What to Include in a Pet First Aid Kit
Build a pet first aid kit that will help your pet recover in the event of an injury or other emergency.
Providing your pet with the best care possible means being prepared for whatever accident or emergency may come along. From unexpected dog fights to stepping on a shard of glass, injuries can occur at any time. Having a pet first aid kit is essential to managing your pet’s injuries until you can get to a vet.
Here are some of the top supplies to put in your pet's first aid kit:
1. Vaccination & Medical Records
If you must leave the house in a hurry for an emergency veterinary visit or any other reason, having your pet’s vaccination and medical records in your pet first aid kit can come in handy.
2. Emergency Contact Card
If your pet gets injured or is in an accident, it’s important to have access to the phone number of a trusted veterinarian, a 24-hour emergency pet clinic, and the nearest animal poison control center. Write down these important phone numbers on an emergency contact card that you keep in your pet's first aid kit.
3. Hydrogen Peroxide
Hydrogen peroxide can serve multiple purposes in pet first aid. An unexpired bottle of 3 percent hydrogen peroxide can clean your pet’s wounds after an accident. If your dog gets into something poisonous, hydrogen peroxide can also induce vomiting. However, you never want to induce vomiting before first contacting your veterinarian or pet poison helpline for guidance.
Bandages are a must-have for a pet first aid kit; however, you can’t effectively use standard bandages for pets due to their fur. Instead, use non-stick bandages. Self-adhering water-repellent bandages work well for dogs and cats as they can be wrapped around a limb or torso and do not require tape or other sticky substances that can get caught in your pet’s coat.
5. Antibiotic Ointment
Antibiotic ointment can be useful for preventing infection when applied to cuts, puncture wounds, abrasions, and other injuries. An ointment should only be applied to a wound once the wound has been properly rinsed and blotted dry, or allowed to air dry. Wrapping the area with non-stick gauze can help prevent your pet from licking off the ointment once applied.
6. Blunt-Tipped Scissors
Place a pair of blunt-tipped scissors in your pet's first aid kit, such as bandage scissors or heavy-duty trauma shears. These scissors can be used to safely cut or remove bandages from your pet. Blunt-tipped scissors generally have an extended “leading blade” that makes it easy to glide the scissors under the bandage. The blunt tip reduces the chance of cutting your pet’s skin.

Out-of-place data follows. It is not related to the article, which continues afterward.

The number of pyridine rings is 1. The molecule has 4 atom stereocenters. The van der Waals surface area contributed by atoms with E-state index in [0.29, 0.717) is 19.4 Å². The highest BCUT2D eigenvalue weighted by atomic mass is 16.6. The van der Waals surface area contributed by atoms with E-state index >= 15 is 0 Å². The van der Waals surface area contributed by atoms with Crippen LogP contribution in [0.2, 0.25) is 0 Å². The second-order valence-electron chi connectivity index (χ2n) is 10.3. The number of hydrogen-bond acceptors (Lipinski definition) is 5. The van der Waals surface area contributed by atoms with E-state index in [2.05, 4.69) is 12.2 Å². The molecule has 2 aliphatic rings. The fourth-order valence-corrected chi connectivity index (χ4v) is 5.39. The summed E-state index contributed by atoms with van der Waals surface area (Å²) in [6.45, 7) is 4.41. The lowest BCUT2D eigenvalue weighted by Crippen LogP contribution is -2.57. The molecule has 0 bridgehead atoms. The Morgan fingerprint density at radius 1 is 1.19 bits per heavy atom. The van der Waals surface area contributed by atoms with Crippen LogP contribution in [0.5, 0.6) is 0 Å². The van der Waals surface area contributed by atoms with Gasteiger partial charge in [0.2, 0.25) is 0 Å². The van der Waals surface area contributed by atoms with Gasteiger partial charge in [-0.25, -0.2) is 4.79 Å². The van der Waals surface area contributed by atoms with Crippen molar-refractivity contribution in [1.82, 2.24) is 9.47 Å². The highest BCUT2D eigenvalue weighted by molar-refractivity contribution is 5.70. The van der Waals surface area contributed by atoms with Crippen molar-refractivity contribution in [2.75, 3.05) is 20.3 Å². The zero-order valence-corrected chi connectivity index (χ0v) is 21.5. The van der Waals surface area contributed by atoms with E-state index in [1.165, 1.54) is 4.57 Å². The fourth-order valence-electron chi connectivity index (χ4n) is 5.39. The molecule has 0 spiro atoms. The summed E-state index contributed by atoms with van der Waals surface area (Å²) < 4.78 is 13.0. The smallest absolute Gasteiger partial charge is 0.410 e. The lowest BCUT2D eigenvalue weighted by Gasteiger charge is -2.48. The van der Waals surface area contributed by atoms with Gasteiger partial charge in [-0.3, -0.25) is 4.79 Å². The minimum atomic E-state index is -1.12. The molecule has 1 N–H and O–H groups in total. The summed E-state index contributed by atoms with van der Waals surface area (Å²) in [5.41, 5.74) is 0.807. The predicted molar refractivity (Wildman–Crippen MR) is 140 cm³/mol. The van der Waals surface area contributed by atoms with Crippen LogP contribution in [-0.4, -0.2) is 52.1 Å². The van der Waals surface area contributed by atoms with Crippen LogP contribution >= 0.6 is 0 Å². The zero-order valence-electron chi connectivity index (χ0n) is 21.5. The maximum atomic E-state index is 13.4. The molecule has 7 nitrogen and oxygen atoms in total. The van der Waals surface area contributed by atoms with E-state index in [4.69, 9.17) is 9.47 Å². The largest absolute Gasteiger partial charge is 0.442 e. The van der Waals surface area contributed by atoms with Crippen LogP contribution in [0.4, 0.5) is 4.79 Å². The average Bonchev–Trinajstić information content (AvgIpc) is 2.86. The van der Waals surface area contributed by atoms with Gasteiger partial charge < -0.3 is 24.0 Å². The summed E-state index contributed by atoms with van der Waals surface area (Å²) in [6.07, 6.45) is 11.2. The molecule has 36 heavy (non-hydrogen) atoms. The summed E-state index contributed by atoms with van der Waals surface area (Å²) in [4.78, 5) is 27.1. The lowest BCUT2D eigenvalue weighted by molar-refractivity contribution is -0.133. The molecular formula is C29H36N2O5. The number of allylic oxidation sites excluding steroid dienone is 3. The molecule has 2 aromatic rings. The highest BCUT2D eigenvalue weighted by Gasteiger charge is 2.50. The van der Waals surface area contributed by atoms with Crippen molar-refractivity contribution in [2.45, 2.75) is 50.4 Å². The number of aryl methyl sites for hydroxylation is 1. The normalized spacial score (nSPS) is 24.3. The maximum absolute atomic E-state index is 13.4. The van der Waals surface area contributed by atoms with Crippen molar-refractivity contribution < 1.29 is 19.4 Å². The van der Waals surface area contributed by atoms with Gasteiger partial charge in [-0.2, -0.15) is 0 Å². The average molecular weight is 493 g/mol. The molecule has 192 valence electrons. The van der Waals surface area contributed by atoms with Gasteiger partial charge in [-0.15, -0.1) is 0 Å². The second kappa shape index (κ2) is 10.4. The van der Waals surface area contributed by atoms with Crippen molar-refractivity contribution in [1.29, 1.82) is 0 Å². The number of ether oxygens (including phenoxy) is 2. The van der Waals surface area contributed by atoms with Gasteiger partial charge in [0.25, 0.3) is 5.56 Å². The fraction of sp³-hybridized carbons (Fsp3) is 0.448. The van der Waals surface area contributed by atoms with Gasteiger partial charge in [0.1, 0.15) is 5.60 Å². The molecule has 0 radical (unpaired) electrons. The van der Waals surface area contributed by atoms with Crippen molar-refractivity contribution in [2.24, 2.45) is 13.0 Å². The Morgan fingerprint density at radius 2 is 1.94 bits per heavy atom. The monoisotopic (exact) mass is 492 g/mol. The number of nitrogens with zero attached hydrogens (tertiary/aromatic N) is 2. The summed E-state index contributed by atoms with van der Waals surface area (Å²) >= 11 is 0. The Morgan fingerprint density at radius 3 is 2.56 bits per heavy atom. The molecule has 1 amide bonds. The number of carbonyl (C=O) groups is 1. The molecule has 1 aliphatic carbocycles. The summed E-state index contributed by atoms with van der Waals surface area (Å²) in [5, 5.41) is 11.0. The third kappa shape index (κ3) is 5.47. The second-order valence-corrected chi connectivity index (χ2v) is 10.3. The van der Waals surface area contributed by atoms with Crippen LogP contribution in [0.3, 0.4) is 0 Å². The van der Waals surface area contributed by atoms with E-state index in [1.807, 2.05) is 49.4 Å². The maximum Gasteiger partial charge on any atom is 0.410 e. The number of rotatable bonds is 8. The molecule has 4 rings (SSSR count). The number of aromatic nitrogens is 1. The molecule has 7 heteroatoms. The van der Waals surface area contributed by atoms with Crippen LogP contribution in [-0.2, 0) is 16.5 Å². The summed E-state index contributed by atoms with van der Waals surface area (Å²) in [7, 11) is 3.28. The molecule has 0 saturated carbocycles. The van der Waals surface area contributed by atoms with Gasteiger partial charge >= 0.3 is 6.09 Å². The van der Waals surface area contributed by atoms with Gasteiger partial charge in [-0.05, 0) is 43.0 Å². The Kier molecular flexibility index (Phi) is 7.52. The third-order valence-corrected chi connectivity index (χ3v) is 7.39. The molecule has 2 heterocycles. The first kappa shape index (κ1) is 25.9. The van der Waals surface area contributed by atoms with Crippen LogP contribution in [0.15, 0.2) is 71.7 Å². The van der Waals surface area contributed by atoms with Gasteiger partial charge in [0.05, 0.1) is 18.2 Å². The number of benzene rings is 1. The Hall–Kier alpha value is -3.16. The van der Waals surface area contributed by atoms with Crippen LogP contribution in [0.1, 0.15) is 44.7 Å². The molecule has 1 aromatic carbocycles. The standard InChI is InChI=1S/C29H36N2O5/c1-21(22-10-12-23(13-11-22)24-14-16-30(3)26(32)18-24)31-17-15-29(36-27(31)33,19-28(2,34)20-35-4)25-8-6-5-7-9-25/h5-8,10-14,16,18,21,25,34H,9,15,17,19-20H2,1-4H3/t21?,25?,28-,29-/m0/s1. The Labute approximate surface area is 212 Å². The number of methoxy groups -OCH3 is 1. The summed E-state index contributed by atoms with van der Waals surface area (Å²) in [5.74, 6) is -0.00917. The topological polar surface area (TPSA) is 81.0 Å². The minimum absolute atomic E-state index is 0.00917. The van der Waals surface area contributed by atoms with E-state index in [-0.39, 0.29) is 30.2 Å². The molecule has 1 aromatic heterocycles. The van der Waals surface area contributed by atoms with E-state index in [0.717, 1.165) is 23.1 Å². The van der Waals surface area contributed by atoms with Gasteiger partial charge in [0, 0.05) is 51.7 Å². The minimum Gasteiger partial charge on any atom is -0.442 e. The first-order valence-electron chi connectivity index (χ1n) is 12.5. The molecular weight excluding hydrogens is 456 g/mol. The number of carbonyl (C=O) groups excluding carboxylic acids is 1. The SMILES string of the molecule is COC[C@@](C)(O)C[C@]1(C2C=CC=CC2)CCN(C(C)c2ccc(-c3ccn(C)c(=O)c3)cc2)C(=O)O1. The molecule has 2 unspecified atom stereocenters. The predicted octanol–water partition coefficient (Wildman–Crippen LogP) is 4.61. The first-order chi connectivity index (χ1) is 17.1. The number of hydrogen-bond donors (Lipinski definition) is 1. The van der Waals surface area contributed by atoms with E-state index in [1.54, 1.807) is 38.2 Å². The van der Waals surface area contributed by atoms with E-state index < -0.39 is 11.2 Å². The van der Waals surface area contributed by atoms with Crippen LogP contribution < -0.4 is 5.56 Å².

7. Sterile Eye Solution
A sterile eye solution can be used to flush out the eyes if irritation occurs due to debris or an eye injury. Tap water should never be used to rinse out an eye as it can contain bacteria that increase your pet’s odds of developing an infection. Only use a sterile saline solution.
8. Prescription Medications
Many pet owners bring along a first aid kit during extended trips. While having basic first aid supplies is important, you don’t want to forget your pet’s prescription medications. When traveling with your pet, include a supply of medications in your pet's first aid kit so you’re prepared in case you’re not able to return home right away.
9. Rubber or Latex Gloves
Keep a couple of pairs of rubber or latex gloves in your pet's first aid kit to protect both you and your pet. You may not always be in a place where you can thoroughly wash your hands with soap and water. Wearing gloves while attending to your pet’s wounds can prevent your pet from transferring blood and other debris to you. Gloves will also reduce the risk of infection for your pet.
10. Antiseptic Wipes
Antiseptic wipes can be used on parts of your pet that are more difficult to clean, such as the face and paws. They are designed to help prevent bacterial infections without causing damage to the skin, and are best used for minor cuts, burns, and scrapes.
11. Digital Thermometer
A digital thermometer is a must-have for any pet first aid kit. Your dog or cat’s internal temperature is a reliable indicator of a more serious condition. A rectal thermometer typically provides pet owners with the most reliable results. Just make sure you keep some lubricant in the first aid kit as well to help make your pet more comfortable during the process.
12. Medical Tape & Gauze
In an emergency situation, non-stick gauze can be useful for controlling bleeding, preventing debris from entering the wound, or even making a makeshift brace if you suspect that your dog may have a fracture. Include medical tape in the kit that you can use to securely hold the gauze in place.
Preparing for Pet Emergencies
You never know what could happen that could cause illness or injury to your pet - whether at home, on the road, or visiting the neighborhood park. Having a pet first aid kit helps you stay fully prepared no matter what type of emergency situation occurs. However, it is important to remember that a pet first aid kit is not a substitute for proper vet care. If your pet suffers a serious injury, always consult with your veterinarian.